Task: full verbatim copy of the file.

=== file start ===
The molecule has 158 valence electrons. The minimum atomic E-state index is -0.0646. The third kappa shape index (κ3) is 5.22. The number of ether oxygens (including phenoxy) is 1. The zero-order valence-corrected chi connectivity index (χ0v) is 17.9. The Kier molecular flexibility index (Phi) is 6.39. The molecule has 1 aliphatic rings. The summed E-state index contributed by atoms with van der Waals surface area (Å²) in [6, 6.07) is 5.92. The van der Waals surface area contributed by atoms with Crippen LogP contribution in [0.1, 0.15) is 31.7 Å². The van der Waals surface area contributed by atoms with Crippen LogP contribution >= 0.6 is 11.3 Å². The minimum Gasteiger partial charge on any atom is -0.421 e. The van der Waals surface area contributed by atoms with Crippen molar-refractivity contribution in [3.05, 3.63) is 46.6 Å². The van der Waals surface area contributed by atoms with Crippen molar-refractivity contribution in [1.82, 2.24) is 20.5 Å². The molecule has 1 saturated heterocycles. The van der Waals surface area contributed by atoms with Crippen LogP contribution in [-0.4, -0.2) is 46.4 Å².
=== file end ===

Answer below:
The molecule has 158 valence electrons. The minimum atomic E-state index is -0.0646. The third kappa shape index (κ3) is 5.22. The number of ether oxygens (including phenoxy) is 1. The zero-order valence-corrected chi connectivity index (χ0v) is 17.9. The Kier molecular flexibility index (Phi) is 6.39. The molecule has 1 aliphatic rings. The summed E-state index contributed by atoms with van der Waals surface area (Å²) in [6, 6.07) is 5.92. The van der Waals surface area contributed by atoms with Crippen LogP contribution in [0.1, 0.15) is 31.7 Å². The van der Waals surface area contributed by atoms with Crippen LogP contribution >= 0.6 is 11.3 Å². The minimum Gasteiger partial charge on any atom is -0.421 e. The van der Waals surface area contributed by atoms with Crippen molar-refractivity contribution in [3.05, 3.63) is 46.6 Å². The van der Waals surface area contributed by atoms with Crippen molar-refractivity contribution in [1.82, 2.24) is 20.5 Å². The molecule has 1 saturated heterocycles. The van der Waals surface area contributed by atoms with Crippen LogP contribution in [-0.4, -0.2) is 46.4 Å².